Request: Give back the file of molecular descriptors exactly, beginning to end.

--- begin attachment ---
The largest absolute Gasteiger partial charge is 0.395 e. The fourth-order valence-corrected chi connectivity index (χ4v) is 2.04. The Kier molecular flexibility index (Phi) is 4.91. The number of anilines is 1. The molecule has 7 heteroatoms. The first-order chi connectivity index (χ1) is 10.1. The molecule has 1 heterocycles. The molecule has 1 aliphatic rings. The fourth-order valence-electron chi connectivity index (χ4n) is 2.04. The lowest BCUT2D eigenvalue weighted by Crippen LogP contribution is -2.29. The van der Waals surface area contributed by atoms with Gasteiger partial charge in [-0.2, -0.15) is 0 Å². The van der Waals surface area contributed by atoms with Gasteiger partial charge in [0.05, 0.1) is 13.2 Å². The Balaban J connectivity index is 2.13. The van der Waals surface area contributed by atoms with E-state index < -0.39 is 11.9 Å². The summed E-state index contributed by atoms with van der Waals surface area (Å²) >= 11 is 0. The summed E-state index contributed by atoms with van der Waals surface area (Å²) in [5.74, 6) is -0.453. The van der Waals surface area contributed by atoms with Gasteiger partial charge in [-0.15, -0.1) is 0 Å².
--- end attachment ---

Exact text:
The largest absolute Gasteiger partial charge is 0.395 e. The fourth-order valence-corrected chi connectivity index (χ4v) is 2.04. The Kier molecular flexibility index (Phi) is 4.91. The number of anilines is 1. The molecule has 7 heteroatoms. The first-order chi connectivity index (χ1) is 10.1. The molecule has 1 heterocycles. The molecule has 1 aliphatic rings. The fourth-order valence-electron chi connectivity index (χ4n) is 2.04. The lowest BCUT2D eigenvalue weighted by Crippen LogP contribution is -2.29. The van der Waals surface area contributed by atoms with Gasteiger partial charge in [-0.2, -0.15) is 0 Å². The van der Waals surface area contributed by atoms with Gasteiger partial charge in [0.05, 0.1) is 13.2 Å². The Balaban J connectivity index is 2.13. The van der Waals surface area contributed by atoms with E-state index < -0.39 is 11.9 Å². The summed E-state index contributed by atoms with van der Waals surface area (Å²) >= 11 is 0. The summed E-state index contributed by atoms with van der Waals surface area (Å²) in [5.74, 6) is -0.453. The van der Waals surface area contributed by atoms with Gasteiger partial charge in [-0.15, -0.1) is 0 Å².